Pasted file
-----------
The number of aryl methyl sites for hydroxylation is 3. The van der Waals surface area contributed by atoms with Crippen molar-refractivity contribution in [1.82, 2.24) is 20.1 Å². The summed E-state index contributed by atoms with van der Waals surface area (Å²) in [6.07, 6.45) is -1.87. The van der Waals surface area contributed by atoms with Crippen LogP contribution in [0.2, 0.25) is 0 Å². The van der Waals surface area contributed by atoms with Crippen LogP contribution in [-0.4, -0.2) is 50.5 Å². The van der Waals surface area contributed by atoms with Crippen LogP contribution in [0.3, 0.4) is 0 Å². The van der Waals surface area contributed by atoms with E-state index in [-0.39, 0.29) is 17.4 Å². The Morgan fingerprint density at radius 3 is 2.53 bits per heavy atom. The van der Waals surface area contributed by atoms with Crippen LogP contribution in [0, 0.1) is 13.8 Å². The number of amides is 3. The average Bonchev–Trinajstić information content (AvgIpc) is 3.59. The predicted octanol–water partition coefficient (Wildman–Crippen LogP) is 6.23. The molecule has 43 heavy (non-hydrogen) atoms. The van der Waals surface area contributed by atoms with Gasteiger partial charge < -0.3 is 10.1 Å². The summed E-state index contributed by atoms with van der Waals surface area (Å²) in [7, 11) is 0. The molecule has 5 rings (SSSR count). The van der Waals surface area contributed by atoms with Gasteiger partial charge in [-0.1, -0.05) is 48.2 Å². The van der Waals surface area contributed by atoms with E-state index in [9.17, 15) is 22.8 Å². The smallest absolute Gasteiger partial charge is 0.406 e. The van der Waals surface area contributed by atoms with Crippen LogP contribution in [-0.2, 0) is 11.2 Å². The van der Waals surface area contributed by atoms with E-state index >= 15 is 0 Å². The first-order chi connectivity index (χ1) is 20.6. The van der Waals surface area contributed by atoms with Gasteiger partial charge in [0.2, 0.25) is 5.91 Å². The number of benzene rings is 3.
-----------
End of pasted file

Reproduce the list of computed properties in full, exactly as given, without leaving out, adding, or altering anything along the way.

The number of aryl methyl sites for hydroxylation is 3. The van der Waals surface area contributed by atoms with Crippen molar-refractivity contribution in [1.82, 2.24) is 20.1 Å². The summed E-state index contributed by atoms with van der Waals surface area (Å²) in [6.07, 6.45) is -1.87. The van der Waals surface area contributed by atoms with Crippen LogP contribution in [0.2, 0.25) is 0 Å². The van der Waals surface area contributed by atoms with Crippen LogP contribution in [-0.4, -0.2) is 50.5 Å². The van der Waals surface area contributed by atoms with Crippen LogP contribution in [0.3, 0.4) is 0 Å². The van der Waals surface area contributed by atoms with E-state index in [-0.39, 0.29) is 17.4 Å². The Morgan fingerprint density at radius 3 is 2.53 bits per heavy atom. The van der Waals surface area contributed by atoms with Crippen LogP contribution in [0, 0.1) is 13.8 Å². The number of amides is 3. The average Bonchev–Trinajstić information content (AvgIpc) is 3.59. The predicted octanol–water partition coefficient (Wildman–Crippen LogP) is 6.23. The molecule has 43 heavy (non-hydrogen) atoms. The van der Waals surface area contributed by atoms with Gasteiger partial charge < -0.3 is 10.1 Å². The summed E-state index contributed by atoms with van der Waals surface area (Å²) in [7, 11) is 0. The molecule has 5 rings (SSSR count). The van der Waals surface area contributed by atoms with Gasteiger partial charge in [-0.1, -0.05) is 48.2 Å². The van der Waals surface area contributed by atoms with E-state index in [9.17, 15) is 22.8 Å². The smallest absolute Gasteiger partial charge is 0.406 e. The van der Waals surface area contributed by atoms with Crippen LogP contribution in [-0.2, 0) is 11.2 Å². The van der Waals surface area contributed by atoms with E-state index >= 15 is 0 Å². The first-order chi connectivity index (χ1) is 20.6. The van der Waals surface area contributed by atoms with Gasteiger partial charge in [0.2, 0.25) is 5.91 Å². The number of benzene rings is 3.